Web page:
Italian plum pruning advice

I planted him in 2018, as a gift to my partner who loves plums and had just finished their first round of cancer treatment. the tree has been vigorous, it got nearly 15 feet tall the following year and needed to be cut back severely so I could reach. it was one of the first bunch of trees I planted here and I did not know enough to ask about root stock etc. it is a semi dwarf Italian plum, that’s all I know.

in 2020 I tied and twisted the limber branches to shape it in a form I could reach and open it up. in 2021 I continued with this and only pruned long upright growth.

last year it set thousands of blossoms, then a handful of fruit, which mostly dropped. we did get a few to taste and they’re wonderful. tart, sweet, and juicy. small and purple with yellow flesh. they were lovely. I did no real pruning, I simply cut real vertical new growth back to a few leaves. I did prune all the growth that was at the top, to keep it within reach of my short arms with a small ladder.

this year it only bloomed at the very end of each branch, no flowers were evident anywhere within a few feet of the trunk. these few dozen flowers dropped and I can see no fruit yet. (I need to inspect in a week I think and double check). I do not want these branches to be so long, but I’m unsure and uneducated about how exactly to prune to get it to produce closer to the trunk, or on shorter branches. all I’ve done so far this year is cut out one large branch that was crossing another (it had no blooms) and pinch back the end of any tall vertical shoots. I’m not even trimming them back, just taking the tip leaves off, as I’m very afraid to damage its fruiting ability. I’ve not tightened or moved the branches that I was training along the fence. they are how they’ve been for 2 years

can I cut back these long branches without damaging it? did it overproduce and just needs a break? it’s still fairly young, so I have no plan to ever remove it (plus the sentimental value of this tree can’t be overstated).

some photos. any advice or help appreciated and I’ll try what I can.

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you can see one branch was broken in one of the photos. that is from last year and an unfortunate wheelbarrow accident

The shape almost looks like an espalier,or an attempted one.Yes,the branches can be cut back some.That fork in the middle looks bothersome,but not sure if I’d remove one of those,to make a single trunk.There might not be much growth,up high.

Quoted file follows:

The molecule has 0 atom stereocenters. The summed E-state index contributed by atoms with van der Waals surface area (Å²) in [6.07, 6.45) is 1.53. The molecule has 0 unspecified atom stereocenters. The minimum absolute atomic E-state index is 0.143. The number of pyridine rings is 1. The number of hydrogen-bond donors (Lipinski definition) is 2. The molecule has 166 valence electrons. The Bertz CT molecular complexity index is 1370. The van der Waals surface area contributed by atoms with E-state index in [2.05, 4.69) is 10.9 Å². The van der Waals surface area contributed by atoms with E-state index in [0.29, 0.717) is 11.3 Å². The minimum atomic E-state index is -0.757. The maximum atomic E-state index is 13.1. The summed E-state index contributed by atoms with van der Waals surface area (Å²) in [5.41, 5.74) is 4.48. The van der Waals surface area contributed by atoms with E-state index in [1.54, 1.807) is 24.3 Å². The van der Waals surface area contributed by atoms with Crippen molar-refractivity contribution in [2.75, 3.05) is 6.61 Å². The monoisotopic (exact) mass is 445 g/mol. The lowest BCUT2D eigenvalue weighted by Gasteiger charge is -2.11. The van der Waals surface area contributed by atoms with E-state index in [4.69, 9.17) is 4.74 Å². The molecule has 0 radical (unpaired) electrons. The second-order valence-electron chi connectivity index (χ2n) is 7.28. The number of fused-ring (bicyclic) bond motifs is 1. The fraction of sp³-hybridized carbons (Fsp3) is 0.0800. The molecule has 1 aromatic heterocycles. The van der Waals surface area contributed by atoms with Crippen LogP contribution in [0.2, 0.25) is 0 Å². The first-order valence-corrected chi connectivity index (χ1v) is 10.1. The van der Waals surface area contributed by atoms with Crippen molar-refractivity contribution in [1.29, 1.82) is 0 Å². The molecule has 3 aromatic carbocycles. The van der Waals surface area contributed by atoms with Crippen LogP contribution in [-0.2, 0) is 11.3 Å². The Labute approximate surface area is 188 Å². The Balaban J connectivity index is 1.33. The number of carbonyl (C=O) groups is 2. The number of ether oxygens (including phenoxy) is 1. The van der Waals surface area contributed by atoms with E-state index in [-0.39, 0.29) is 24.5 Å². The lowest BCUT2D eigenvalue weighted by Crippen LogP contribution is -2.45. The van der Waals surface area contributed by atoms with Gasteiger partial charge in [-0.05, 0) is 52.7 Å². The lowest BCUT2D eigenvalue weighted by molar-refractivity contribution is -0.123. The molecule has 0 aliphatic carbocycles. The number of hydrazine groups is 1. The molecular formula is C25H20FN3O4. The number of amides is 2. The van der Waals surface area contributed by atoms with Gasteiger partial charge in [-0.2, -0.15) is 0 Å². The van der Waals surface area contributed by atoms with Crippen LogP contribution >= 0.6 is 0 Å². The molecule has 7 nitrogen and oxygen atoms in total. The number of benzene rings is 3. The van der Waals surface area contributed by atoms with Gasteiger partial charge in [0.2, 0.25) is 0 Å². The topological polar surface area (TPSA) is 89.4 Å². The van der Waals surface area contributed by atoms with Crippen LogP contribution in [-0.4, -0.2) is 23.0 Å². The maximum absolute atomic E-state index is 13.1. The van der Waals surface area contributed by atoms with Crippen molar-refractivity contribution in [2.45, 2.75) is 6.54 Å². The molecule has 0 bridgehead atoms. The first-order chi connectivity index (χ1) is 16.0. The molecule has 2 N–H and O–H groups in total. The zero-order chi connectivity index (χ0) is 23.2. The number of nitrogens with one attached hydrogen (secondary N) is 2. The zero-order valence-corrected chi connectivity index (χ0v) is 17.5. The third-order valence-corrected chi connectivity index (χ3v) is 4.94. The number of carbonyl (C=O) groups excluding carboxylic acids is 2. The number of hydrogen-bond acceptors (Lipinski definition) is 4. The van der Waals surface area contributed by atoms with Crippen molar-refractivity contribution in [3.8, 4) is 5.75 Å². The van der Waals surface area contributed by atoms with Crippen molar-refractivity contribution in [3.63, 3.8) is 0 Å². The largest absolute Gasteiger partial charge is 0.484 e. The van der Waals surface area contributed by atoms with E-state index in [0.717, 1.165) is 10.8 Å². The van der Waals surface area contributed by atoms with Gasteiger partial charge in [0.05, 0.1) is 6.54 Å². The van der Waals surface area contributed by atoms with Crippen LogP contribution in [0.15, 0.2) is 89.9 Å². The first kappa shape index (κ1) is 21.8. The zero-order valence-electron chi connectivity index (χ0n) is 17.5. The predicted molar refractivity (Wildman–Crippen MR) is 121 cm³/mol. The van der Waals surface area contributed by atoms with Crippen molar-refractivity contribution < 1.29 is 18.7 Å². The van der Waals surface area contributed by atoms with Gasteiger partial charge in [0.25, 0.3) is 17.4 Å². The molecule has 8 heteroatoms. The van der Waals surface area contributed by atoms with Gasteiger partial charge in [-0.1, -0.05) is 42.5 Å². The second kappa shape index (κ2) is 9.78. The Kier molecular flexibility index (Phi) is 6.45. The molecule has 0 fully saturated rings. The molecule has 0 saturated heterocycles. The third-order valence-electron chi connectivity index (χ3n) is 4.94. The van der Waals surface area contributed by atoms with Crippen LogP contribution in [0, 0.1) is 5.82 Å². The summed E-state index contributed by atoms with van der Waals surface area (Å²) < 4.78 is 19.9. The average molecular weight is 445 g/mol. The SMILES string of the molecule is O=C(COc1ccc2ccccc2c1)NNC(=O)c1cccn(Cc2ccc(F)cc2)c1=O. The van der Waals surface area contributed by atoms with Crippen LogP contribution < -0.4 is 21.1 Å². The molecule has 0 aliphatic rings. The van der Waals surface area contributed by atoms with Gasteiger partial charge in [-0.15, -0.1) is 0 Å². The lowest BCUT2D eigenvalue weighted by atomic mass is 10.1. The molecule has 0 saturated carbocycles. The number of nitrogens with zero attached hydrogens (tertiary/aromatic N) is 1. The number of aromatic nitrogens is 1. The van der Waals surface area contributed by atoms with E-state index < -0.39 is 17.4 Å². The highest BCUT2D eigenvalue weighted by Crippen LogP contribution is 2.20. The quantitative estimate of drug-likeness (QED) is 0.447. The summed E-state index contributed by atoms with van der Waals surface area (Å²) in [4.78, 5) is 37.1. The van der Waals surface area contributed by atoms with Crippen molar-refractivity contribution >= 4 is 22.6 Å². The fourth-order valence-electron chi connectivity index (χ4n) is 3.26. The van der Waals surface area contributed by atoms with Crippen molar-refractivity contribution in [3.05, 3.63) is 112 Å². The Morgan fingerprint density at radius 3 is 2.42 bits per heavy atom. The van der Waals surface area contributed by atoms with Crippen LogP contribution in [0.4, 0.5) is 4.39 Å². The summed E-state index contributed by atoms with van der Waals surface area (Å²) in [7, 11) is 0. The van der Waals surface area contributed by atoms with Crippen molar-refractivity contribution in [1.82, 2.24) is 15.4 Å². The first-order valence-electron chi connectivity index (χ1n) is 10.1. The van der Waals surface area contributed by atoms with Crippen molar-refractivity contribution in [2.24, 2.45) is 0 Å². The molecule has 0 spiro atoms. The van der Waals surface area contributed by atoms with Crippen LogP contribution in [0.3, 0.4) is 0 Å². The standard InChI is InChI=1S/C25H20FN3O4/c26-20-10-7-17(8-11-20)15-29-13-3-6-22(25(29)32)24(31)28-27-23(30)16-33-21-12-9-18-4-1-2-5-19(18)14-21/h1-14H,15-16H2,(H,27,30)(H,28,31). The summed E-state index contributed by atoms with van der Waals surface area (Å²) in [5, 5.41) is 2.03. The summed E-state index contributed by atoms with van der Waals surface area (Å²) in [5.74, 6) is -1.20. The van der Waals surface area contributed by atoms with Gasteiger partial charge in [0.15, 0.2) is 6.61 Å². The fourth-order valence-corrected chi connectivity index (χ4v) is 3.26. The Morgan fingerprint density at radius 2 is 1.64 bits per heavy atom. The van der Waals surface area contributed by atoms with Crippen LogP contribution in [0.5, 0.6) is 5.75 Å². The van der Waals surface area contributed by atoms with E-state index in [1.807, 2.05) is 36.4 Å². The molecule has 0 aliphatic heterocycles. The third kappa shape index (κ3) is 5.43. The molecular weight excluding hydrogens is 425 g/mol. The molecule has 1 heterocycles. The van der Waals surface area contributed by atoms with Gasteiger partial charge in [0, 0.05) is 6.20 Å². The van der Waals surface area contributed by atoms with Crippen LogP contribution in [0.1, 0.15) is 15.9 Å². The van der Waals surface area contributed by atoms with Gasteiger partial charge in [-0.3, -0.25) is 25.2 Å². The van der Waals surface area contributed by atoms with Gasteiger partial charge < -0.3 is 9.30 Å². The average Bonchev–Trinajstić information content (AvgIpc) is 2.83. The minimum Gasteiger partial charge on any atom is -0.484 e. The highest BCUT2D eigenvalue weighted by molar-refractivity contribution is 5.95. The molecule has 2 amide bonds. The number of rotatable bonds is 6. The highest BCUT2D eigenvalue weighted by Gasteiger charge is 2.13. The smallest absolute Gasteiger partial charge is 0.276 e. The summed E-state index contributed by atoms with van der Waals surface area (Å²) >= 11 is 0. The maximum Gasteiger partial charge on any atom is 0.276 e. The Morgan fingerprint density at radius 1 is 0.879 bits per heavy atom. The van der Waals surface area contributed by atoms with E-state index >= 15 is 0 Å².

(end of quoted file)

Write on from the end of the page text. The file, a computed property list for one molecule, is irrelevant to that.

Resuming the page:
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Your tree is special also because it’s so close to the fence so it won’t naturally make a nice 3d shape. I agree with @Bradybb that “espalier” came to mind upon first looking at the photo.

Give this a read, you might aim for “fan espalier”. One thing is I see the top right side growth arching severely leftwards. Is it trying to escape shade?

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it was tied that way the year I tried to shape it and now it’s solidified in that pattern. the curve branches.

I’m looking at the fan espalier info now.

I’ve got a lot of new growth, and it looks similar to this. it’s in bunches along where there was previous leaf.

should I prune or pinch this back to about here? I want it to fruit again, next year, and don’t want to hurt any fruit buds. but it can’t just be a leaf creature.

I’m going to let it go to its own desired shape for a few years- and only cut hard on top growth. it needs to stay relatively short, as I’m very short. plus any crossing/ingrown branches. otherwise no more pruning or training. I’ll let it get some strength then run at it with an eye to air flow and space instead of trying to shape it so hard.

Convert it to the fan espalier as suggested. I’d prune back any branches growing toward or away from the fence also. I bought my Italian prune in 2019 and it only gave me three plums last year that the critters got and only 1 left this year after some wind storms shook them off…had around 10.

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it’s already close to flat- I pruned everything facing out and back as much as I could last year. it’ll be a loose fan even growing wild!